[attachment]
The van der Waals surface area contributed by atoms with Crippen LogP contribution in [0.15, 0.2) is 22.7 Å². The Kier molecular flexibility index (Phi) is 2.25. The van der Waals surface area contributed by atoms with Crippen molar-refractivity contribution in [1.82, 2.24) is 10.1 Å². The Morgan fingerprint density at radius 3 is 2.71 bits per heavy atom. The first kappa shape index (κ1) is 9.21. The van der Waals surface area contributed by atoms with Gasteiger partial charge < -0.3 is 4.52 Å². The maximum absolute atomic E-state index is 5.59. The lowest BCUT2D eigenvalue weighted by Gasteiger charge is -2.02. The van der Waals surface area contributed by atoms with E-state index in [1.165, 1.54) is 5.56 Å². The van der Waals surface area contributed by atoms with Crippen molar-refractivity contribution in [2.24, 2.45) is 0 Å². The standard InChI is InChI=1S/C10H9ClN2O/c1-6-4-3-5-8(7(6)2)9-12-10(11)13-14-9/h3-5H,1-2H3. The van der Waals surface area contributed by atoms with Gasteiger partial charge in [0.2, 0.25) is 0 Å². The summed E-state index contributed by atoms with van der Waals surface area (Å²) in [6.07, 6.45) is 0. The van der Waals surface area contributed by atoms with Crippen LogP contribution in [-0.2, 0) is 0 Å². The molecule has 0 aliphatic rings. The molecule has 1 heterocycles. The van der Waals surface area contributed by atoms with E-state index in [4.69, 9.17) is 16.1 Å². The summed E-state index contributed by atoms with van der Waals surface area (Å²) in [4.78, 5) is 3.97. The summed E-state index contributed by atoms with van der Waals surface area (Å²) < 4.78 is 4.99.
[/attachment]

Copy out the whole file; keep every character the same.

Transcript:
The van der Waals surface area contributed by atoms with Crippen LogP contribution in [0.15, 0.2) is 22.7 Å². The Kier molecular flexibility index (Phi) is 2.25. The van der Waals surface area contributed by atoms with Crippen molar-refractivity contribution in [1.82, 2.24) is 10.1 Å². The Morgan fingerprint density at radius 3 is 2.71 bits per heavy atom. The first kappa shape index (κ1) is 9.21. The van der Waals surface area contributed by atoms with Gasteiger partial charge < -0.3 is 4.52 Å². The maximum absolute atomic E-state index is 5.59. The lowest BCUT2D eigenvalue weighted by Gasteiger charge is -2.02. The van der Waals surface area contributed by atoms with E-state index in [1.165, 1.54) is 5.56 Å². The van der Waals surface area contributed by atoms with Crippen molar-refractivity contribution in [2.24, 2.45) is 0 Å². The standard InChI is InChI=1S/C10H9ClN2O/c1-6-4-3-5-8(7(6)2)9-12-10(11)13-14-9/h3-5H,1-2H3. The van der Waals surface area contributed by atoms with Gasteiger partial charge in [0.2, 0.25) is 0 Å². The summed E-state index contributed by atoms with van der Waals surface area (Å²) in [6.07, 6.45) is 0. The van der Waals surface area contributed by atoms with Crippen LogP contribution in [-0.2, 0) is 0 Å². The molecule has 0 aliphatic rings. The molecule has 1 heterocycles. The van der Waals surface area contributed by atoms with E-state index in [4.69, 9.17) is 16.1 Å². The summed E-state index contributed by atoms with van der Waals surface area (Å²) in [4.78, 5) is 3.97. The summed E-state index contributed by atoms with van der Waals surface area (Å²) < 4.78 is 4.99.